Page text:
UK ETI backs Meygen tidal

Tidal power developer Atlantis Resources has locked up a £7.5m ($12.4m) deal with UK government-industry body the Energy Technologies Institute (ETI) for a multi-turbine foundation structure to be used on the 400MW MeyGen development off Scotland.

The agreement, which marks the start of the second phase of the ETI's tidal energy converter (TEC) project, will see a pair of Atlantis-designed 1.5MW turbines installed on an as-yet-undisclosed "innovative" foundation concept at the tidal stream array in the Pentland Firth.

“Phase 2 of the TEC project will see Atlantis expand its turbine array at the MeyGen site at Scotland and the scale of commercial marine energy generation in the UK," states Atlantis chief executive Tim Cornelius.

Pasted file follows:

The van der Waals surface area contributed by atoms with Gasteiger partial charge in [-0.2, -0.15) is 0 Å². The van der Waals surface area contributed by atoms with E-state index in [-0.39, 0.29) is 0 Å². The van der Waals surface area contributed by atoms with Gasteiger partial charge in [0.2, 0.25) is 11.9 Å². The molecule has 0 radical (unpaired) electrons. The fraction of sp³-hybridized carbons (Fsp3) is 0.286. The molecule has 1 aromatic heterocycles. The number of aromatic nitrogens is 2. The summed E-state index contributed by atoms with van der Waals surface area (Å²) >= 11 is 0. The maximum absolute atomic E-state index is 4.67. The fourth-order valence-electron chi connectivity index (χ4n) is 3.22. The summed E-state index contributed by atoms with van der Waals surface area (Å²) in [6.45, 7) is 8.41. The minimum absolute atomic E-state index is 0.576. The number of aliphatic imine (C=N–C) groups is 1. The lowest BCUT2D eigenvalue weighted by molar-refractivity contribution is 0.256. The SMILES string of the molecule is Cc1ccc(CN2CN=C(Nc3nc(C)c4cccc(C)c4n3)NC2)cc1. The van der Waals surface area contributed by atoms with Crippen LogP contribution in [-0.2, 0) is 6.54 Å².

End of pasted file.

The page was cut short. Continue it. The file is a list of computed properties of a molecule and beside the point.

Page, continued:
"The ETI-funded technologies to be designed and built as part of this project have the potential to substantially reduce the cost of energy of installed commercial turbines – improving the economics of tidal energy as part of the UK’s energy mix.”

Jonathan Wills, director of programme delivery at the ETI, adds: "Results from the first phase of the project have provided a number of innovations across array system architectures and their operation and the potential impact in the cost of energy produced.

"In phase 2 we intend to demonstrate the most impactful of the innovations at a real site."

Last week, UK seabed landlord the Crown Estate added nearly £10m to the £50m pot raised for MeyGen's 9MW pilot phase of MeyGen, which will produce enough power for 4,500 local homes.

TEC Phase 1 adopted a total system lifetime cost of energy methodology to prove-up the technologies needed to "significantly" reduce the cost of energy and tidal power being deployed at array scale.

The second phase will run over three stages, starting with detailed design, fabrication and installation of the innovative turbine foundation structure and associated technologies.